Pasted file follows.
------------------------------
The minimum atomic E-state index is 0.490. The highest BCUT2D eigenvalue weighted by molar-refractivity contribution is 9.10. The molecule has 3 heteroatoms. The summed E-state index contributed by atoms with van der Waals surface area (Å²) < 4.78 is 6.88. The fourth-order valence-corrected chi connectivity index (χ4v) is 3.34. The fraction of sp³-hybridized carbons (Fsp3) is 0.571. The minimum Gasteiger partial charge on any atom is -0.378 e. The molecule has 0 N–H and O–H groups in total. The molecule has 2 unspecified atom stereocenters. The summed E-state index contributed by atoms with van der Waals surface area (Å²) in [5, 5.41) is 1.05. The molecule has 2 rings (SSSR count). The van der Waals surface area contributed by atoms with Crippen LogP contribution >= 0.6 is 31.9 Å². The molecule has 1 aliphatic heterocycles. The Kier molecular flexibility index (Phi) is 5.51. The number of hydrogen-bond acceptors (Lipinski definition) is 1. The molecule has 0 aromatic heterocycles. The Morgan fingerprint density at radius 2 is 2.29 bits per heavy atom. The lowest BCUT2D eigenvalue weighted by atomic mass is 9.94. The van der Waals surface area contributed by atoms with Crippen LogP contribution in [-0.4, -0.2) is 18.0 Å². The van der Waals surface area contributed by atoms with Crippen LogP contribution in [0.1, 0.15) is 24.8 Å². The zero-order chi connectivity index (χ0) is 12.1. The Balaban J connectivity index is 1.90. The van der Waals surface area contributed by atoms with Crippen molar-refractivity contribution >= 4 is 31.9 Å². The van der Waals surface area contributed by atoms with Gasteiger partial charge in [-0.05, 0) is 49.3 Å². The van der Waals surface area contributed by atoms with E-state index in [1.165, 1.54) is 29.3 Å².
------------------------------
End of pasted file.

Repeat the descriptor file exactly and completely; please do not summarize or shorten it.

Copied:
The minimum atomic E-state index is 0.490. The highest BCUT2D eigenvalue weighted by molar-refractivity contribution is 9.10. The molecule has 3 heteroatoms. The summed E-state index contributed by atoms with van der Waals surface area (Å²) < 4.78 is 6.88. The fourth-order valence-corrected chi connectivity index (χ4v) is 3.34. The fraction of sp³-hybridized carbons (Fsp3) is 0.571. The minimum Gasteiger partial charge on any atom is -0.378 e. The molecule has 0 N–H and O–H groups in total. The molecule has 2 unspecified atom stereocenters. The summed E-state index contributed by atoms with van der Waals surface area (Å²) in [5, 5.41) is 1.05. The molecule has 2 rings (SSSR count). The van der Waals surface area contributed by atoms with Crippen LogP contribution >= 0.6 is 31.9 Å². The molecule has 1 aliphatic heterocycles. The Kier molecular flexibility index (Phi) is 5.51. The number of hydrogen-bond acceptors (Lipinski definition) is 1. The molecule has 0 aromatic heterocycles. The Morgan fingerprint density at radius 2 is 2.29 bits per heavy atom. The lowest BCUT2D eigenvalue weighted by atomic mass is 9.94. The van der Waals surface area contributed by atoms with Crippen LogP contribution in [-0.4, -0.2) is 18.0 Å². The van der Waals surface area contributed by atoms with Crippen LogP contribution in [0.1, 0.15) is 24.8 Å². The zero-order chi connectivity index (χ0) is 12.1. The Balaban J connectivity index is 1.90. The van der Waals surface area contributed by atoms with Crippen molar-refractivity contribution >= 4 is 31.9 Å². The van der Waals surface area contributed by atoms with Gasteiger partial charge in [-0.05, 0) is 49.3 Å². The van der Waals surface area contributed by atoms with E-state index in [1.165, 1.54) is 29.3 Å².